|The first excerpt represents the past or something you must release, and is drawn from The Golden Sayings of Epictetus by Epictetus:
of any of them that proved unsound? Whom did you ever visit for
that object? What time did you ever set yourself for that? What
age? Run over the times of your life--by yourself, if you are
ashamed before me. Did you examine your principles when a boy?
Did you not do everything just as you do now? Or when you were a
stripling, attending the school of oratory and practising the art
yourself, what did you ever imagine you lacked? And when you were
a young man, entered upon public life, and were pleading causes
and making a name, who any longer seemed equal to you? And at
what moment would you have endured another examining your
principles and proving that they were unsound? What then am I to
The Golden Sayings of Epictetus
|The second excerpt represents the present or the deciding factor of the moment, and is drawn from Tanglewood Tales by Nathaniel Hawthorne:
with the dragon's fierceness in them, and knew better how to
use their strength and hardihood.
"Come!" said he. "You are sturdy fellows. Make yourselves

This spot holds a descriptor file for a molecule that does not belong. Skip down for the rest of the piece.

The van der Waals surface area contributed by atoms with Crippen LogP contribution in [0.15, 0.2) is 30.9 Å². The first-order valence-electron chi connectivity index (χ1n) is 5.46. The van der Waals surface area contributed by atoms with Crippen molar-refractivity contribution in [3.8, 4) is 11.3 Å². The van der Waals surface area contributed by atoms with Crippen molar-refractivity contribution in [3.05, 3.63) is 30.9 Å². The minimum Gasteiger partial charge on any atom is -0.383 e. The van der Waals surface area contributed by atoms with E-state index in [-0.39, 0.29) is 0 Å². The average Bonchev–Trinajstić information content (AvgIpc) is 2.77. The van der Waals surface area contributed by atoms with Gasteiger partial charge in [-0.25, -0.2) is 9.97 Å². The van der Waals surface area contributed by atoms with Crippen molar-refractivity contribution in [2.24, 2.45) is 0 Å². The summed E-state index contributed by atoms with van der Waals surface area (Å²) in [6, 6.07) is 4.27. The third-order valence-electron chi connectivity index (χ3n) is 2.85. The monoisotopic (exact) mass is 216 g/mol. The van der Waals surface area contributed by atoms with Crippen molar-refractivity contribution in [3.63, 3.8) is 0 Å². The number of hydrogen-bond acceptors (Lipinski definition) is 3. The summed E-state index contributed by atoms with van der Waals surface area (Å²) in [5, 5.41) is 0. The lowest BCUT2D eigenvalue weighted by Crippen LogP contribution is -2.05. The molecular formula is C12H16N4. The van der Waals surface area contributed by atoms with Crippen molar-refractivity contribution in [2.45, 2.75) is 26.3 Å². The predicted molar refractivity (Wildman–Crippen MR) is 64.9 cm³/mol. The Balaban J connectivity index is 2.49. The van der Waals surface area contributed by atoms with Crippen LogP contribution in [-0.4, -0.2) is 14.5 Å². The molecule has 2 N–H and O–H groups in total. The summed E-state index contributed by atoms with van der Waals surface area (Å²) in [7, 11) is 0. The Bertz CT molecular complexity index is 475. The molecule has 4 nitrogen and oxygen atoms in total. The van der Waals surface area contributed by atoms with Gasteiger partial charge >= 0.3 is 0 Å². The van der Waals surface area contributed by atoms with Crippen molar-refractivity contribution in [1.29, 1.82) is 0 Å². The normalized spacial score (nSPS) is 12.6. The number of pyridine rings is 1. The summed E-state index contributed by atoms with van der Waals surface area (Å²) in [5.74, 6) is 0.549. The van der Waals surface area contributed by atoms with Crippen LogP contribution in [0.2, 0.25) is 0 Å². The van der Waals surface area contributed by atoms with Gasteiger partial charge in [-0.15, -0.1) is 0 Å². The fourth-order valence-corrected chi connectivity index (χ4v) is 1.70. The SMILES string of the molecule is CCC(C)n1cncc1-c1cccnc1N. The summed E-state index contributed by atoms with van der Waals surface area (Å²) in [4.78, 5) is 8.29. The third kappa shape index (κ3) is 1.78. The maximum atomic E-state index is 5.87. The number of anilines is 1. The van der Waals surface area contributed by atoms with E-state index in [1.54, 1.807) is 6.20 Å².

useful! Quarry some stones with those great swords of yours,
and help me to build a city."
The five soldiers grumbled a little, and muttered that it was
their business to overthrow cities, not to build them up. But
Cadmus looked at them with a stern eye, and spoke to them in a
tone of authority, so that they knew him for their master, and
never again thought of disobeying his commands. They set to
work in good earnest, and toiled so diligently, that, in a very
|The third excerpt represents the future or something you must embrace, and is drawn from The Atheist's Mass by Honore de Balzac:
standing at the corner of the Rue de Tournon and the Rue du
Petit-Lion, whence his friend jesuitically crept along by the
wall of Saint-Sulpice, and once more attended mass in front of
the Virgin's altar. It was Desplein, sure enough! The master-
surgeon, the atheist at heart, the worshiper by chance. The
mystery was greater than ever; the regularity of the phenomenon
complicated it. When Desplein had left, Bianchon went to the
sacristan, who took charge of the chapel, and asked him whether
the gentleman were a constant worshiper.
"For twenty years that I have been here," replied the man, "M.
Desplein has come four times a year to attend this mass. He